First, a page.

With eight months left in the school year and a growing number of yeshivas and day schools indicating that they are in trouble, without communal leadership and action we are in for very bad news, notably in the chinuch sectors that educate children in immigrant families or have a kiruv mission or primarily serve families that are at risk Jewishly. I fear that there may be schools that will not make it through the school year.

For most of our yeshivas, the options for responding to the financial crisis are limited. With relatively few exceptions, they are underfunded and understaffed, with faculty and office help being badly underpaid. Still, it is possible and certainly necessary to institute economies, such things as energy saving, reduction in mailing costs and recognizing that successful fundraising is dependent on trust and direct contacts and not on a school sending a costly gift to thousands of names purchased from some outside source.

Yeshivas should especially consider how they can cut back on the costs associated with the annual dinner. The invitations can be more modest, the gifts given to the honorees and others who attend can be less costly and I believe that other savings can be instituted. In the aggregate, our schools spend a million dollars or more on the annual Torah Umesorah convention that takes place after Pesach. Since many of them are behind in payroll, I wonder whether there is a halachic justification for such an expenditure when underpaid teachers are not being paid on time.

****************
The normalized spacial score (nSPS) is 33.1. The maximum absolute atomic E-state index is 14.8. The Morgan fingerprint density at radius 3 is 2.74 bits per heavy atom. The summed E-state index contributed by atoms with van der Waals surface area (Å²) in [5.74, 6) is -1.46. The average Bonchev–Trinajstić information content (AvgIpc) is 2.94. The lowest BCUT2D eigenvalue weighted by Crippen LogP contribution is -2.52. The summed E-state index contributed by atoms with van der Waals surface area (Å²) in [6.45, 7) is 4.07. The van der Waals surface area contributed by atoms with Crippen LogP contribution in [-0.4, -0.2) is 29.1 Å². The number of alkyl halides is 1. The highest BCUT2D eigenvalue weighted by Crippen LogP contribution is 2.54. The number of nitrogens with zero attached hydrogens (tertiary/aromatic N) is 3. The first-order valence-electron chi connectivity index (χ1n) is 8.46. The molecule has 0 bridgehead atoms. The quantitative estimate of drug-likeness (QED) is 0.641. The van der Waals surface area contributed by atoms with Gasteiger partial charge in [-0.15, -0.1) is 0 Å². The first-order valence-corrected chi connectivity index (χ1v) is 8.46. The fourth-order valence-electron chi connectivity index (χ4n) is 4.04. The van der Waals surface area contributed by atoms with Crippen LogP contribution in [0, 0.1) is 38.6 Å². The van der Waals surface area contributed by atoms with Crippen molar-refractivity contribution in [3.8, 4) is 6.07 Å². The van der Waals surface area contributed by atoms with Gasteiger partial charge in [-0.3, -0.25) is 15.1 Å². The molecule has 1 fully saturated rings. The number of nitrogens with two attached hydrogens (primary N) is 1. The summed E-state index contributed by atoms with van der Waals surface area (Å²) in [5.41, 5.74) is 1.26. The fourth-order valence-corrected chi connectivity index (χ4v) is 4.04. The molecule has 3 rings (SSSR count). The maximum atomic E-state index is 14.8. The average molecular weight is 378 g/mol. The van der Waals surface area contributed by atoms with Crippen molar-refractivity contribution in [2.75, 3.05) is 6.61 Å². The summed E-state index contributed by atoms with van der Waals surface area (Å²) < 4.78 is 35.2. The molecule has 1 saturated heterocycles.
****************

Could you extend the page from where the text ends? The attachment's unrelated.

As in nearly all fundraising, our schools rely on known contributors, people who have given in the past. In the current environment, some will give less and others will say that they cannot help at all this year. It is necessary to seek new contributors and while this is a difficult challenge, it is not a hopeless task, provided that lay people participate and both the professional staff and lay leaders are willing to work hard at fundraising. I repeat what I have already said: fundraising that depends on expensive initial outlays is not the way to go.

Even the most determined and well-planned efforts to raise funds are not likely to close the budgetary gap. The larger community needs to see its responsibilities. I know that the prospects are not great. Too many Orthodox Jews do not assist yeshivas and day schools that serve their community when the economy is strong. Are we to expect them to give when the downturn has furnished them with an excuse?

One of the insufficiently commented upon aspects of Orthodox life is that as the community expanded in size and wealth, its appetite for self-indulgence and hedonism expanded at a far faster rate. I know people for whom giving a modest contribution to a yeshiva is a difficult exercise and yet who can plunk down thousands of dollars for a luxury cruise or other extravagances.